Otherwise, for instance, one could have the Principal feeling she is damned if she does and damned if she doesn’t .A Principal who forthwith registers a complaint if their is an incident of sexual assault on the premises, may find herself at the receiving end of the wrath of the child’s parents.
One is not able to say whether sexual offences against children are rising or whether the incidents are being increasingly reported. Either way, it is a matter of alarm that these sexual offences are being committed. For far too long, the violators have escaped or at best simply been transferred. Obviously this has sent all the wrong signals to all potential violators. These offensive acts are almost always planned and often by perfectly ‘normal’ men who perceive women or children as commodities.
The preventive systems as well as the systems that could have helped ensure proper registration of cases, proper investigation and proper prosecution are yet to materialize. The Victim Assistance Units, stipulated for under the Goa Children’s Act, 2003, which are supposed to be comprised of a dedicated multi-disciplinary team of persons providing various kinds of much needed assistance to a victim/survivor of sexual abuse, have yet to see the light of day. The Helplines therefore are rudderless. How can the Government be so callous? The Vishakha Committees are yet to be set up in most schools.
Then there is the overall disbelief. The disbelief could range from the level of the parent to the level of the judiciary. To add to this are the perceptions of ‘honour’. The head of an educational institution once told me that the honour of their institution was being eroded with recognition of the occurrence of sexual harassment on the campus of the institution. It took a while to convince him that the honour of any institution would in fact be upheld if the institution stood up against sexual harassment and sent a strong no-tolerance message by reporting incidents and providing the necessary support to the victim.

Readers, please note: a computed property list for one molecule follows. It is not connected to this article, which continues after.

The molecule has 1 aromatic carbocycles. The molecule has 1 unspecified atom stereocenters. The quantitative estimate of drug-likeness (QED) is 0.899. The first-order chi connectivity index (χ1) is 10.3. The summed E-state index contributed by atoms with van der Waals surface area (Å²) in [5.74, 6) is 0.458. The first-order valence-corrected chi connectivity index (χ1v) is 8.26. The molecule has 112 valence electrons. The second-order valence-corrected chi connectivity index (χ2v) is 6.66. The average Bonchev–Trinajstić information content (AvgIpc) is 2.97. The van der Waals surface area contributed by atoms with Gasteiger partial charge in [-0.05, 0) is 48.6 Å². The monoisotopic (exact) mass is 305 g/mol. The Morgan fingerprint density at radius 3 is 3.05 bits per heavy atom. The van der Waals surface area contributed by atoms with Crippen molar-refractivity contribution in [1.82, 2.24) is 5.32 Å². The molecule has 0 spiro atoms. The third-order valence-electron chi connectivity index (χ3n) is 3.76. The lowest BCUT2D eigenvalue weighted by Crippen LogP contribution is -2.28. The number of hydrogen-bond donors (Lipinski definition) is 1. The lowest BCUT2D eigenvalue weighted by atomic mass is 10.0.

What of their culpability in letting it happen? Those in responsible positions in school are required to be duly diligent. But despite this, if the incident still occurred, the guilty who abetted the occurrence by commission or omission should be dealt with with an iron hand by those on whom the responsibility is thrust. This calls for protocols in place as to what the prevention systems and crisis response systems in a school are supposed to be, and who is responsible for the same, what are the responsibilities of the principal, of the teachers, of the counselors, of the parent-teacher associations, of the office staff and the other non-teaching staff, of all the contractors with whom the educational institution has a contract such as the security services and their employees. Unless these protocols are in place, there will be no yardsticks by which these various service providers/employees can be assessed and held accountable. Otherwise, for instance, one could have the Principal feeling she is damned if she does and damned if she doesn’t. A Principal who forthwith registers a complaint if there is an incident of sexual assault on the premises, may find herself at the receiving end of the wrath of the child’s parents. And on the other hand, a Principal who waits to establish contact with the parents and then registers a complaint may also be faulted for not promptly complaining to the police. The protocols therefore must be crystal clear.
At the root of it all are however the education system, the media and the family which glorify stereotypes of machoism and jingoism in men and docility and submissiveness in women.
Activist and human rights lawyer, Albertina Almeida is member of the Regional Council of the Asia Pacific Forum for Women Law and Development.